It gives me immense pleasure to welcome you to the AOU Faculty of Language Studies. I am honored to have been appointed Dean of this great College as of second semester 2016/2017. Before joining the AOU, I was Dean of the Faculty of Languages, Sana’a University, Yemen. In 2015, I joined the AOU as an academic administrator in the Deanship and a Prof. of Linguistics in the AOU Kuwait Branch. These two years of immersion in both the administrative and academic spheres of work at the University were definitely beneficial and rewarding.
FLS is distinguished for its excellent programs, highly qualified faculty members, terrific administrators, state-of-the art facilities and highly competitive students. The impressive work of the College has been acknowledged by the University senior officials, and with our philosophy of organized teamwork, diligence and commitment, we are determined to take FLS further ahead.
In its attempt to attain distinction, the FLS accords a great deal of attention to the principal component of the teaching-learning process, namely the learner. The most recent teaching theories, methods, approaches and procedures advocate that the learner should be the focal point of the educational process. Indeed, cognitive and humane oriented approaches call for shifting the focus from ‘teaching’ to ‘learning’, where the learner becomes the center of the teaching-learning process, and this is exactly what is being exercised in our FLS programs. Our teaching is student-centered and we incessantly urge our colleagues to keep an eye on the most up-to-date teaching approaches, selecting from them what works for their students, for themselves and for the teaching-learning practice, taking into account the individual and cultural needs of our learners. Besides, we endeavor to get our students involved in what they learn; tutors in our College are encouraged to talk and listen, present and give learners a chance to present, comment and invite learners to comment, etc. Student involvement is perceived as an extremely essential learning method; for we believe that no truly meaningful learning occurs unless students are actively engaged in what they learn. Benjamin Franklin, the Pioneer of the American modern civilization, was a believer of the Confucius philosophy, which states: “tell me and I forget; teach me and I remember; involve me and I learn.” We in the FLS are devout believers in this philosophy of education. We strive as hard as we can to give our students the opportunity to discuss with their tutors and with their classmates the topics presented in class, prepare presentations and conduct mini-research projects. The fact that students have to, according to the AOU blended learning model, study 75% of each subject on their own is another essential element that is conducive to developing the learner’s independent personality. That is, learners are given a chance to tackle parts of the subjects by themselves rather than be completely dependent on their teachers to spoon-feed them, as is the case with most traditional face-to-face methods of schooling.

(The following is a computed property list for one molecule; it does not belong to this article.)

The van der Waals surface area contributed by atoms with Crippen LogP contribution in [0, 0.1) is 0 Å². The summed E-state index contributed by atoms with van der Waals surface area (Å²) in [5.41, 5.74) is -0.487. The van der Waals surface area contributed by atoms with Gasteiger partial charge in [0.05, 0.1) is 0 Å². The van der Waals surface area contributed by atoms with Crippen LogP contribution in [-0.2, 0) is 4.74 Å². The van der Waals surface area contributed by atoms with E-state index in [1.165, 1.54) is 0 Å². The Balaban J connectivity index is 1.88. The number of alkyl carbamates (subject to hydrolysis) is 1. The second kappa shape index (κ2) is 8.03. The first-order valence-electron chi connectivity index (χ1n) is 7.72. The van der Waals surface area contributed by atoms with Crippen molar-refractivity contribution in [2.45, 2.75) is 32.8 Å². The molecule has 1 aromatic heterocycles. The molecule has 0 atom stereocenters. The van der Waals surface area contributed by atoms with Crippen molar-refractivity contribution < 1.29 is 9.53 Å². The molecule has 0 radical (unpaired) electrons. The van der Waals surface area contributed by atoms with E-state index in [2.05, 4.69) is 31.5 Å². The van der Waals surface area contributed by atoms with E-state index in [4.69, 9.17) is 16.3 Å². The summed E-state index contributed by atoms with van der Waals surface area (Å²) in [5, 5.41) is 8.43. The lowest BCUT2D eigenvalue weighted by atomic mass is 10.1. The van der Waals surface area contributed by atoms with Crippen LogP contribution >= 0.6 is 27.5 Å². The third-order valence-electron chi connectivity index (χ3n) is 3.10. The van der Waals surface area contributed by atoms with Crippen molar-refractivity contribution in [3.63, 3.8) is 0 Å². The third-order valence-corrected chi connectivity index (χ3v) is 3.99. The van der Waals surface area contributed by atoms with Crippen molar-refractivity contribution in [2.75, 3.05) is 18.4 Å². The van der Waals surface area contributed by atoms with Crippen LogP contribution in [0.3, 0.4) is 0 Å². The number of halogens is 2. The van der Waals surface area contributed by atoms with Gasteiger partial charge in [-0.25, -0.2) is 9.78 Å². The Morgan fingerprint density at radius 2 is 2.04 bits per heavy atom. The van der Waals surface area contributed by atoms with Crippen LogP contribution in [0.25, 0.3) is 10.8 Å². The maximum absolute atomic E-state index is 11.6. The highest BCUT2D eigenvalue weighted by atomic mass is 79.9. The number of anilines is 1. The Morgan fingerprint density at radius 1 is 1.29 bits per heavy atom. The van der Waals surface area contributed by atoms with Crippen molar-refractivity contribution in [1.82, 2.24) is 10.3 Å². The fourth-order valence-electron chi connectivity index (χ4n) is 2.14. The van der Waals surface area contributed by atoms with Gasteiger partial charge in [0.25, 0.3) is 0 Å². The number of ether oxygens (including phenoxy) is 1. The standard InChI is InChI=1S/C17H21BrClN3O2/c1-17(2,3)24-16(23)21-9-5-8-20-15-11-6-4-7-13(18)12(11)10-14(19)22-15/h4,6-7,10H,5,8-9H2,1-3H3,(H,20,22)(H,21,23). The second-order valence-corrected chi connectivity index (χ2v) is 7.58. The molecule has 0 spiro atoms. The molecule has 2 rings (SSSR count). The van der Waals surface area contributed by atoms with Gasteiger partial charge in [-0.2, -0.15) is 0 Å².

The second major objective we endeavor to accomplish at the FLS is to equip our learners with the indispensable skills required by the job market. In the world of today, the workplace does not accord much attention to merely the certificate a graduate holds, but rather to the certificate and the skills that this graduate possesses. Such skills include English communication skills, computer skills, initiative-taking skills as well as inter- and intrapersonal communication skills, and this is exactly what we are committed to equip our students with throughout their four-year journey of our BA programs.
We are truly proud of our graduate and post graduate programs and we see to it that we periodically evaluate their effectiveness and propose new ones that the job market needs. Our current programs do serve the community, and at present we are deliberating the possibility of initiating other important programs such as Translation, TEFL and English and Media programs. We feel that such programs will bridge important gaps in our local and regional job markets.
Finally, we extend our sincere thanks and gratitude to HRH Prince Talal Bin Abdulaziz, Founder and Chairman of AGFUND, President of AOU Board of Trustees for this magnificent Pan-Arab Higher Education Institution, which paves the road for brighter future of education in the Arab World. Thanks are also due to her Excellency Prof. Modi Al-Hamoud, President of the University for her pioneering efforts to foster the best academic standards in all spheres of the University. Finally, thanks are due to the Vice Presidents, to my colleagues in the FLS and to our administrative staff and students.